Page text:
Intricate bamboo restaurant forms a sea creature on Maldives beach
Taking the form of an oversized sea creature on a beach in the Maldives, the recently completed Overwater Restaurant, by Atelier Nomadic, certainly cuts a distinctive figure. The project offers a superb example of the efficacy of bamboo as a building material and features an intricate bamboo structure that's topped by an undulating roof.
The variously named Yakitori Restaurant and Bar, Madi Hiyaa or Overwater Restaurant is located on the Maldives' Vabbinfaru Island and is part-inspired by the Pink Whipray which is found in the local waters. It's part of the larger Banyan Tree Vabbinfaru vacation resort.
The restaurant is raised above the sea on a wooden jetty. It's mostly made up of bamboo and offers an open and well-ventilated structure that's defined by complex hyperbolic columns and roof trusses meant to represent the endoskeleton of a ray. It's topped by the ripping roof, which is made up of timber shingles.
"Inspired by the Dhivehi [Maldivian] language, where Madi symbolizes 'ray,' and Hiyaa signifies 'shelter,' the building's name Madi Hiyaa pays tribute to the graceful rays that migrate across the Indian Ocean," explained Atelier Nomadic's press release. "The roof structure is built entirely out of bamboo. Being one of the fastest growing renewable building materials in the world, bamboo is an extremely effective carbon sink, as we need to move towards a future where buildings actually sequester carbon instead of expelling it."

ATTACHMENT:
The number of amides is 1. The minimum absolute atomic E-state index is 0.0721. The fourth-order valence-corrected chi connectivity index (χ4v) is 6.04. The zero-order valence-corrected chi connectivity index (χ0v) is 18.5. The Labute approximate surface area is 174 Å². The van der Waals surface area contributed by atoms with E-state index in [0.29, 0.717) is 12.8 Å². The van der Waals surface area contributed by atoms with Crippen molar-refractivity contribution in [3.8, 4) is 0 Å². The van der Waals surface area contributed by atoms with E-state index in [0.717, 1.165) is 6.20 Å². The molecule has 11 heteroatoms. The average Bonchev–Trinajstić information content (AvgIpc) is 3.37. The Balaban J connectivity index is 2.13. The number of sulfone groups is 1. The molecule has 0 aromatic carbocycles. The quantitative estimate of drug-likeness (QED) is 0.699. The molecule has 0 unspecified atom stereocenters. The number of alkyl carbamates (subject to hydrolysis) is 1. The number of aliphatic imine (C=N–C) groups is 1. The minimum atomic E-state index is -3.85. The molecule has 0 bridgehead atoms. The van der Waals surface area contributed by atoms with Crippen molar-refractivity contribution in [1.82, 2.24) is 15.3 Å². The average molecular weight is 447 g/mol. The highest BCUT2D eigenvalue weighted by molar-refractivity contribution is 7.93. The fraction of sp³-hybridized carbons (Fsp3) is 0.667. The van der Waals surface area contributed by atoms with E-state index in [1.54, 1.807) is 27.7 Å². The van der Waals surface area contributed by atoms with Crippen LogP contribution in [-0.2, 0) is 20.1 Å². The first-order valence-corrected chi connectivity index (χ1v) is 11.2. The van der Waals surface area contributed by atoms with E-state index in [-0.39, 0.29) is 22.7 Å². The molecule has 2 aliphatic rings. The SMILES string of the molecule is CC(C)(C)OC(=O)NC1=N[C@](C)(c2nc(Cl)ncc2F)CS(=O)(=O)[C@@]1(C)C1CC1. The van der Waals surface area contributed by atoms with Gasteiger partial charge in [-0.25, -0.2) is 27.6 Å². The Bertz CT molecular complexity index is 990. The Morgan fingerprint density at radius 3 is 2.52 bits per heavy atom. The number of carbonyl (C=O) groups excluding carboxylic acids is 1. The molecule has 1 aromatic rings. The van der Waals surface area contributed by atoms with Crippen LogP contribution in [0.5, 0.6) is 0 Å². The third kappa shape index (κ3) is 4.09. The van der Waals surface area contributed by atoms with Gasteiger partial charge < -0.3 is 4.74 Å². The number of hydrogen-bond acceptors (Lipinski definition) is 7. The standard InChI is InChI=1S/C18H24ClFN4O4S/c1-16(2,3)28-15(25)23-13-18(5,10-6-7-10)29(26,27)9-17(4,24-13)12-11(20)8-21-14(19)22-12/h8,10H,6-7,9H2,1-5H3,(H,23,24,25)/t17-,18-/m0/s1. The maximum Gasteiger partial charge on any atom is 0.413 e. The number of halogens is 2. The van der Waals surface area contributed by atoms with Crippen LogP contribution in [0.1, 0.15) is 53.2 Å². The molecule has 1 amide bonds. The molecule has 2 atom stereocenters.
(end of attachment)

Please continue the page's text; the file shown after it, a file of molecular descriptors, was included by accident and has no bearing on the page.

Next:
The interior of the restaurant measures 850 sq m (roughly 91,00 sq ft) and includes a bar and service areas, which are clad with black bamboo, contrasting with the pale bamboo columns and timber decking. There are multiple seating areas and a saltwater swimming pool is also installed.
Long utilized in parts of Asia, bamboo usage is on the rise worldwide thanks to its ability to be grown quickly and sustainably and its relative strength, which in some cases can rival steel. It also helps that it looks fantastic, with notable projects including the Grand World Phu Quoc Welcome Center and Casamia Community House.
Source: Atelier Nomadic